Brazil – redux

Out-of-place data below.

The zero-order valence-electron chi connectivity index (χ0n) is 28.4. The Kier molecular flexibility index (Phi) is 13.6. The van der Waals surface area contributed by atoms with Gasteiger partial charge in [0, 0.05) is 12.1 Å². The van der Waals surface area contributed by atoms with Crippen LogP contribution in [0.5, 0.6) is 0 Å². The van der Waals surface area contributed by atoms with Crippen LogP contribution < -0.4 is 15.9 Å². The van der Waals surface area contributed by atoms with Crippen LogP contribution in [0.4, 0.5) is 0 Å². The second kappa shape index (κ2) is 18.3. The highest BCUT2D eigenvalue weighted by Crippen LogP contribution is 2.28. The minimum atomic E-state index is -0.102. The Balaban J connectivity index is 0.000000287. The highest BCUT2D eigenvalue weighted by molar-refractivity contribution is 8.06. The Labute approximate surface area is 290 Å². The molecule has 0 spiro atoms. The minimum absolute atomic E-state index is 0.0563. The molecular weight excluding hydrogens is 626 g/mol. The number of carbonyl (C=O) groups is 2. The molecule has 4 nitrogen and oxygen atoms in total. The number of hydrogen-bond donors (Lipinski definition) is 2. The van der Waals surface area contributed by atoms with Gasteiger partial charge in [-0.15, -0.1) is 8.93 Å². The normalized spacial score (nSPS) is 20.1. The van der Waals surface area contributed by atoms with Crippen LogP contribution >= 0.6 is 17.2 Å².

So, after the boat ride down the river, things sped up a lot. Or maybe it was just a long time ago now, and they seem faster in retrospect. Or maybe it was just excruciating being on a boat after a while. Anyway, I remember less of it, so maybe I can cover more ground here, quicker. Anyway, for our purposes, it will seem quicker. Anyway. I met some gringo/brazilian couples on the boat, and we set off into Belém. We found a hotel, and split up. Belém was mostly notable for two things, that I can think of, both related to being a port town. First, it was very dedicated to commerce. There were shops on every street, going every direction for at least 10 blocks in the area where we stayed. In front of these shops, lining the entire street in both directions, were stands with people selling more things. Mostly cheap, and all prices were negotiable. This I learned because I really had no interest in buying anything. But as soon as I asked how much something cost, probably since I didn’t want it, when I heard their initial “gringo price”, I was unambiguously appalled. Sometimes I laughed. Always, I probably seemed like an asshole, but when they thought I was offended, the price dropped noticeably. When I laughed again, and they could tell I really didn’t want to buy anything, the price dropped significantly. So, with prices that low, I had to buy shit. I ended up with some shirts without sleeves, which I argued should cost less (what? no sleeves??). One of them is bright yellow, one camouflage. Anyway. The market is actually quite old there, and the old part of it goes underwater (up to your thighs, i shit you not) every day when the river floods over, but they keep it going. Capitalism rages on! It was called the “Ver o Peso” market, and that about translates to “see the weight”, since it started a long time ago as a slave market, and weight was one of the main criteria for choosing slaves. They brought slaves not only from Africa, but also the native people they captured in the jungle, and Brazil, I now know, was the last country in the Americas to outlaw slavery. Second, Belém, we were told later, is kinda gully, rough, ghetto. I wasn’t sure at the time, but I did seem to walk past a significant number of hookers, homeless junkies and hoods. So, when I later heard that it was a rough town, I felt better about the one night that I walked home alone late, got paranoid, thought people were following me, and kept crossing the street. I took a few too many turns for a “direct” route, and stopped a bunch of times to look around corners to see what was coming up the street. Anyway, I am less humiliated about that now than I was during and immediately after. You needn’t worry, I am no longer flagellating myself over it.